9 Reasons to Consider Outsourcing Sales and Use Tax Returns

Sales and use tax returns compliance is a potential candidate for outsourcing.

  • October 19, 2020

Sales and use tax returns compliance is a potential candidate for outsourcing. Hiring an expert services provider enables you to hand off the administrative tasks of returns preparation, filing and treasury management, while staying firmly in control of compliance.

Outsourcing enables you to tackle many challenges, including:

  1. The administrative burden of generating month-end sales and use tax filings.
  2. Accuracy errors due to manual processes and staff turnover.
  3. The need to keep up with changing compliance forms, filing requirements and e-file formats.
  4. Time-consuming, cumbersome management of tax payments by the tax and A/P departments – including numerous check requests and separate payments to individual jurisdictions.
  5. Ongoing management of notices from all jurisdictions.
  6. The damaging effects of staff turnover on process efficiency.
  7. The lack of a central returns repository for audit preparation and archiving.
  8. The lack of scalability in manual approaches as compliance demands increase because of business growth and changes in legislation.
  9. The need to assign high-value tax staff to routine administrative tasks like return submission, treasury management, report generation and notice management.

That last point is especially important during challenging economic times, when your people are looking to maximize their contribution to the company’s resilience. Even if you use software to automate the returns generation piece of the compliance process, you may still be tying up crucial expertise on other relatively low-value tasks.

Sales and use tax outsourcing providers vary greatly in the scope of the services they offer. Some handle only returns processing. Others cover the entire returns process but may themselves outsource part of it. Or, they may be unable to deliver an integrated, end-to-end process — leaving buyers to deal with the hassle of multiple points of contact and potential miscommunications that can result in late payments, penalties and other problems resulting from poor control and weak accountability.

Here are four useful scope-focused questions that you should ask any prospective service provider:

  1. Do you handle all of the facets of returns processing, including preparing and filing returns, funds management and the handling of notices and credits?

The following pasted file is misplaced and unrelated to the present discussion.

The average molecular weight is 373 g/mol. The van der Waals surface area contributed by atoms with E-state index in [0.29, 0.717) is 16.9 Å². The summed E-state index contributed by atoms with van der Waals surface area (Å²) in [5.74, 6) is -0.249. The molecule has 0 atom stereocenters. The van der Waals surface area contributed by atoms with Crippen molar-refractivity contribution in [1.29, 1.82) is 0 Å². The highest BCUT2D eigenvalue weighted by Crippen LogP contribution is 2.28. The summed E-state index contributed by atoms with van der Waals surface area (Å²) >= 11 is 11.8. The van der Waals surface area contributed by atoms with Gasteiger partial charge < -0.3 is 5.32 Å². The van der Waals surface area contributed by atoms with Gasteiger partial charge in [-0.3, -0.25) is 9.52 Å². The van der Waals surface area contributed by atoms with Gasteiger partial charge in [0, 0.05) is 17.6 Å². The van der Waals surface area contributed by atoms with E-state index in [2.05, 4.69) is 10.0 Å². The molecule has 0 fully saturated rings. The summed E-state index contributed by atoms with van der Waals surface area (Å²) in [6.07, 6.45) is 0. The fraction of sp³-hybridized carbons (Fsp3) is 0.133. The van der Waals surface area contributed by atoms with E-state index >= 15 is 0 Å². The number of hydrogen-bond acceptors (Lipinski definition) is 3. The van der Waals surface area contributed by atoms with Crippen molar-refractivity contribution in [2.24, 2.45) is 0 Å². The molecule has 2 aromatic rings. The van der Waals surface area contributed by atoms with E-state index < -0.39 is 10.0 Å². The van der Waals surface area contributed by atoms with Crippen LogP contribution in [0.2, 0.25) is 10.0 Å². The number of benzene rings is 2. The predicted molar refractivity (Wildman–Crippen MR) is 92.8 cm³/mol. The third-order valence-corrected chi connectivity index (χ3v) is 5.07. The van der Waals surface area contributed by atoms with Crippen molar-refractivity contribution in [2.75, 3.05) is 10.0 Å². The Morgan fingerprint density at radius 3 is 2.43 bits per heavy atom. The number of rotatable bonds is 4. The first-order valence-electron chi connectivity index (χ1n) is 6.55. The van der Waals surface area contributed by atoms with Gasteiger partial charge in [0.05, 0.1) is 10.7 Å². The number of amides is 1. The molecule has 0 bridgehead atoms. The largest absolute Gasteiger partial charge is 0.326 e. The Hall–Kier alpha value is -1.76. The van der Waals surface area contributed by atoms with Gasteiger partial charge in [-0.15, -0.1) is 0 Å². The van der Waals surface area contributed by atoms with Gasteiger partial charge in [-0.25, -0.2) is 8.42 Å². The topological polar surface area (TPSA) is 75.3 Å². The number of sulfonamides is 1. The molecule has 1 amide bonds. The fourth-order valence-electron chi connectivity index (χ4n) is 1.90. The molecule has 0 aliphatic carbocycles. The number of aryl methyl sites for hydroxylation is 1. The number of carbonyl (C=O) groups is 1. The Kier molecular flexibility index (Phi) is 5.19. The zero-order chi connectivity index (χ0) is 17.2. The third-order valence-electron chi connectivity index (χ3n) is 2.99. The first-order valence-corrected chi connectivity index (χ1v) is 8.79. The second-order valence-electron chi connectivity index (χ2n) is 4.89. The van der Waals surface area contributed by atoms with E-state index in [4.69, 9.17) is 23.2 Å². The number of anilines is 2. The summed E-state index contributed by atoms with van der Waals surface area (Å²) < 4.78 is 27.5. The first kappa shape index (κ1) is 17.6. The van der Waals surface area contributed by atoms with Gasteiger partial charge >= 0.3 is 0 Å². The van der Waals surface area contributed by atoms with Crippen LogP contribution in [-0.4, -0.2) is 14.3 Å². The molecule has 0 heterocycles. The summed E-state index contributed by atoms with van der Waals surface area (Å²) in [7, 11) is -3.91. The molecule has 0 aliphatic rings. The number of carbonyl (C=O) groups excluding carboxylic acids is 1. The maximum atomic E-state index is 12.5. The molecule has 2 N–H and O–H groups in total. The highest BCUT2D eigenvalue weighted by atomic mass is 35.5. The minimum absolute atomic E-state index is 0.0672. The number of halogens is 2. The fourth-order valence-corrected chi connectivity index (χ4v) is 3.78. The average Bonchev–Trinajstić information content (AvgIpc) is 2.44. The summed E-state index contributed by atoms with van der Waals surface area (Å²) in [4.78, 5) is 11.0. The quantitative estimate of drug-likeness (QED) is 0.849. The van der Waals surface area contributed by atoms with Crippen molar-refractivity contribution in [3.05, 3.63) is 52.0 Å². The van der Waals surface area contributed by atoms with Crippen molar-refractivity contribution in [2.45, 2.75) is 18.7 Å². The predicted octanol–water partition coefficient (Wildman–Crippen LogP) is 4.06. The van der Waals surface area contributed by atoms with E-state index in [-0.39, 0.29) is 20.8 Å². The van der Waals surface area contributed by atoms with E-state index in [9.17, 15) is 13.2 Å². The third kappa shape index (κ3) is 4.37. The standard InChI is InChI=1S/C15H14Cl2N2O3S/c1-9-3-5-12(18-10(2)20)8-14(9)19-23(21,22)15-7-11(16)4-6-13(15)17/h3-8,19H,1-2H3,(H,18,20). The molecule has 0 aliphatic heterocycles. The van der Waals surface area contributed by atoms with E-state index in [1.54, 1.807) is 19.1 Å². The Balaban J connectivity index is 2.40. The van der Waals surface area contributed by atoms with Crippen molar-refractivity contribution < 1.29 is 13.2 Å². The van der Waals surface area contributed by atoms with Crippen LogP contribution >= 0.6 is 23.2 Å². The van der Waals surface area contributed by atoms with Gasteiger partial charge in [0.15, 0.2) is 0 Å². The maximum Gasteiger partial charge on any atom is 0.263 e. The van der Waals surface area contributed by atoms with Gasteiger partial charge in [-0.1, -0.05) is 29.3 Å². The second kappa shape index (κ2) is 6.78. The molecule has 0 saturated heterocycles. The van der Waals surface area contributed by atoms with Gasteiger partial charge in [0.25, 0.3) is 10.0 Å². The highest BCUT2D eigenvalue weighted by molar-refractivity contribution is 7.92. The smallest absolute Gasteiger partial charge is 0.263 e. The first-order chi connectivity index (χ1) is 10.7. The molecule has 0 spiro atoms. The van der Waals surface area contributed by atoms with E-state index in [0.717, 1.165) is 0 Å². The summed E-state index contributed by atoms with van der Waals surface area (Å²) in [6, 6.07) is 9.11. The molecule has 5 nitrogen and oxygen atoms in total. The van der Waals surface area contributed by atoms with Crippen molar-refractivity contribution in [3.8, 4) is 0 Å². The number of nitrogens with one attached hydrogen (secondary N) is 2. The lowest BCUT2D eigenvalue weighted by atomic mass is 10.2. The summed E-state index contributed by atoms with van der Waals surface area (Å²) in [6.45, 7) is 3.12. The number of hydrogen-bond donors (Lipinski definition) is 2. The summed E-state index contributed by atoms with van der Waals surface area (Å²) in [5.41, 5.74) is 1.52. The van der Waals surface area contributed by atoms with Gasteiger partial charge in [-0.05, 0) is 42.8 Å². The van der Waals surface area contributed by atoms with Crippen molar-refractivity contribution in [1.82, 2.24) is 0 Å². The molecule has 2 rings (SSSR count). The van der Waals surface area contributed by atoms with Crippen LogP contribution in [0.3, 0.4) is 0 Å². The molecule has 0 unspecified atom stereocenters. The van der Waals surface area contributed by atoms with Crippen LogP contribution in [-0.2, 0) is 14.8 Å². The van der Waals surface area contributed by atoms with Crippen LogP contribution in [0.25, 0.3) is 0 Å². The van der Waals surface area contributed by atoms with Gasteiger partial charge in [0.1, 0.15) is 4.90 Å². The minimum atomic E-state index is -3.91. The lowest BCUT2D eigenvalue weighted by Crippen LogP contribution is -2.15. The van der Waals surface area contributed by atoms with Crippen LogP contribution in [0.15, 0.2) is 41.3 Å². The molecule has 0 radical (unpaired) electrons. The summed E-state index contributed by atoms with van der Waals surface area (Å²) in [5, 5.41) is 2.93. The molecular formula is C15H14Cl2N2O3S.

2. Do you outsource any of the work?
  3. Will you provide our company with a single point of contact?
  4. How do you ensure that you perform these components in an integrated manner?

In my next post, I’ll discuss some of the benefits of outsourcing sales and use tax compliance.


PLEASE REMEMBER THAT THE TAX MATTERS PROVIDES INFORMATION FOR EDUCATIONAL PURPOSES, NOT SPECIFIC TAX OR LEGAL ADVICE. ALWAYS CONSULT A QUALIFIED TAX OR LEGAL ADVISOR BEFORE TAKING ANY ACTION BASED ON THIS INFORMATION. THE VIEWS AND OPINIONS EXPRESSED IN TAX MATTERS ARE THOSE OF THE AUTHORS AND DO NOT NECESSARILY REFLECT THE OFFICIAL POLICY, POSITION, OR OPINION OF VERTEX INC.

Blog Author

Larry Mellon, Tax Directory, Vertex Inc

Larry Mellon

Tax Director

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Larry Mellon is a Tax Director in the Chief Tax Office, where he is responsible for providing insights, thought leadership and customer-centric direction to Vertex functional groups, supporting the continued expansion of Vertex indirect tax solutions and overall enterprise strategy. He has over 30 years of experience in sales and use tax compliance, risk assessment, jurisdictional audits, administration and management, as well as VAT compliance. Larry joined Vertex in 2005 as a Sales and Income Tax Supervisor and has served as Tax Manager since 2012, where he has played a pivotal role in elevating and advancing the company’s tax management offerings.

Prior to joining Vertex, Larry served as a Senior Tax Accountant and Property Tax Manager at Foamex International, Inc., a polyurethane and advanced polymer foam product manufacturer and marketer. Mellon also held multiple roles at The Franklin Mint and is a member of the Institute of Professionals in Taxation (IPT).

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